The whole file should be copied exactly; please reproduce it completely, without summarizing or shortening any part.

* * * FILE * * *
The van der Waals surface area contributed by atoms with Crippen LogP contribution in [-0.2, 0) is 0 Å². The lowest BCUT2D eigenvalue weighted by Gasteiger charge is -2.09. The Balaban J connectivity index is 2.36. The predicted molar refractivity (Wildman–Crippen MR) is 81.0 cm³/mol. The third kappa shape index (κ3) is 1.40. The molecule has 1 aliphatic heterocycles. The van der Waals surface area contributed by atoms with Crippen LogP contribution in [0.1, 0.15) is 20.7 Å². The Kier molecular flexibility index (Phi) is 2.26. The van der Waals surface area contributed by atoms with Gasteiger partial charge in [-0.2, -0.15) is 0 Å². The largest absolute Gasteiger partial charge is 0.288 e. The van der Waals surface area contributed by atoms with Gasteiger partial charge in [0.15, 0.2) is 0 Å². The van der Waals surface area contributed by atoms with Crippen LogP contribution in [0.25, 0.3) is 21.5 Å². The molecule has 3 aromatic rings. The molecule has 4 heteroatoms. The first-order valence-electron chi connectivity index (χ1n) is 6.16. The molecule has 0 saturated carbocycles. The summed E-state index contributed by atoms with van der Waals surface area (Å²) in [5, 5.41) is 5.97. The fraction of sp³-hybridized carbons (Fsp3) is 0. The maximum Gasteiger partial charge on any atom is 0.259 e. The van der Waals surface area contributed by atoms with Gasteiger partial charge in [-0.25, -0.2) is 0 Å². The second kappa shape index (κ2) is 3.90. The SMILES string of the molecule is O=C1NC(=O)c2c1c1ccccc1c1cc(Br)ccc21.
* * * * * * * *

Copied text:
The van der Waals surface area contributed by atoms with Crippen LogP contribution in [-0.2, 0) is 0 Å². The lowest BCUT2D eigenvalue weighted by Gasteiger charge is -2.09. The Balaban J connectivity index is 2.36. The predicted molar refractivity (Wildman–Crippen MR) is 81.0 cm³/mol. The third kappa shape index (κ3) is 1.40. The molecule has 1 aliphatic heterocycles. The van der Waals surface area contributed by atoms with Crippen LogP contribution in [0.1, 0.15) is 20.7 Å². The Kier molecular flexibility index (Phi) is 2.26. The van der Waals surface area contributed by atoms with Gasteiger partial charge in [-0.2, -0.15) is 0 Å². The largest absolute Gasteiger partial charge is 0.288 e. The van der Waals surface area contributed by atoms with Gasteiger partial charge in [0.15, 0.2) is 0 Å². The van der Waals surface area contributed by atoms with Crippen LogP contribution in [0.25, 0.3) is 21.5 Å². The molecule has 3 aromatic rings. The molecule has 4 heteroatoms. The first-order valence-electron chi connectivity index (χ1n) is 6.16. The molecule has 0 saturated carbocycles. The summed E-state index contributed by atoms with van der Waals surface area (Å²) in [5, 5.41) is 5.97. The fraction of sp³-hybridized carbons (Fsp3) is 0. The maximum Gasteiger partial charge on any atom is 0.259 e. The van der Waals surface area contributed by atoms with Gasteiger partial charge in [-0.25, -0.2) is 0 Å². The second kappa shape index (κ2) is 3.90. The SMILES string of the molecule is O=C1NC(=O)c2c1c1ccccc1c1cc(Br)ccc21.